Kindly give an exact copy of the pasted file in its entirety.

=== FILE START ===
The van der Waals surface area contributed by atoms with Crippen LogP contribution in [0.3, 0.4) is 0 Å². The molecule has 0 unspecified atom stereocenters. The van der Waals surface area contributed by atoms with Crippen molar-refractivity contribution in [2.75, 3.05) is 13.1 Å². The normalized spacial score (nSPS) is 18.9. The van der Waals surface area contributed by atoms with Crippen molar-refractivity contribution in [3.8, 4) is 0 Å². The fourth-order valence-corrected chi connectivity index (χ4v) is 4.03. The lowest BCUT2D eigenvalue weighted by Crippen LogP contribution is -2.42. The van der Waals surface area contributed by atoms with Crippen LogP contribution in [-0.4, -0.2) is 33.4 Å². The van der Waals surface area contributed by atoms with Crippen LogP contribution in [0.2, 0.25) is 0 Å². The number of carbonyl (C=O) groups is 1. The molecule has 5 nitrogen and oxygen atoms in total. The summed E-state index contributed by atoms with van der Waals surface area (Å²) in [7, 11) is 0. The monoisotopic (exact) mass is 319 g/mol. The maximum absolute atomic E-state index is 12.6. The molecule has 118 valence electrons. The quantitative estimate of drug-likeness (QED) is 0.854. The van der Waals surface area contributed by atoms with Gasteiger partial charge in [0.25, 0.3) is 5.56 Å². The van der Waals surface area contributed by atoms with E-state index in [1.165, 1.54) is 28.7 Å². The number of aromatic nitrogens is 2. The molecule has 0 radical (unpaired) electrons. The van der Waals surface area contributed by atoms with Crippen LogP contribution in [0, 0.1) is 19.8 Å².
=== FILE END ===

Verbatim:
The van der Waals surface area contributed by atoms with Crippen LogP contribution in [0.3, 0.4) is 0 Å². The molecule has 0 unspecified atom stereocenters. The van der Waals surface area contributed by atoms with Crippen molar-refractivity contribution in [2.75, 3.05) is 13.1 Å². The normalized spacial score (nSPS) is 18.9. The van der Waals surface area contributed by atoms with Crippen molar-refractivity contribution in [3.8, 4) is 0 Å². The fourth-order valence-corrected chi connectivity index (χ4v) is 4.03. The lowest BCUT2D eigenvalue weighted by Crippen LogP contribution is -2.42. The van der Waals surface area contributed by atoms with Crippen LogP contribution in [-0.4, -0.2) is 33.4 Å². The van der Waals surface area contributed by atoms with Crippen LogP contribution in [0.2, 0.25) is 0 Å². The number of carbonyl (C=O) groups is 1. The molecule has 5 nitrogen and oxygen atoms in total. The summed E-state index contributed by atoms with van der Waals surface area (Å²) in [7, 11) is 0. The monoisotopic (exact) mass is 319 g/mol. The maximum absolute atomic E-state index is 12.6. The molecule has 118 valence electrons. The quantitative estimate of drug-likeness (QED) is 0.854. The van der Waals surface area contributed by atoms with Gasteiger partial charge in [0.25, 0.3) is 5.56 Å². The van der Waals surface area contributed by atoms with E-state index in [1.165, 1.54) is 28.7 Å². The number of aromatic nitrogens is 2. The molecule has 0 radical (unpaired) electrons. The van der Waals surface area contributed by atoms with Crippen LogP contribution in [0, 0.1) is 19.8 Å².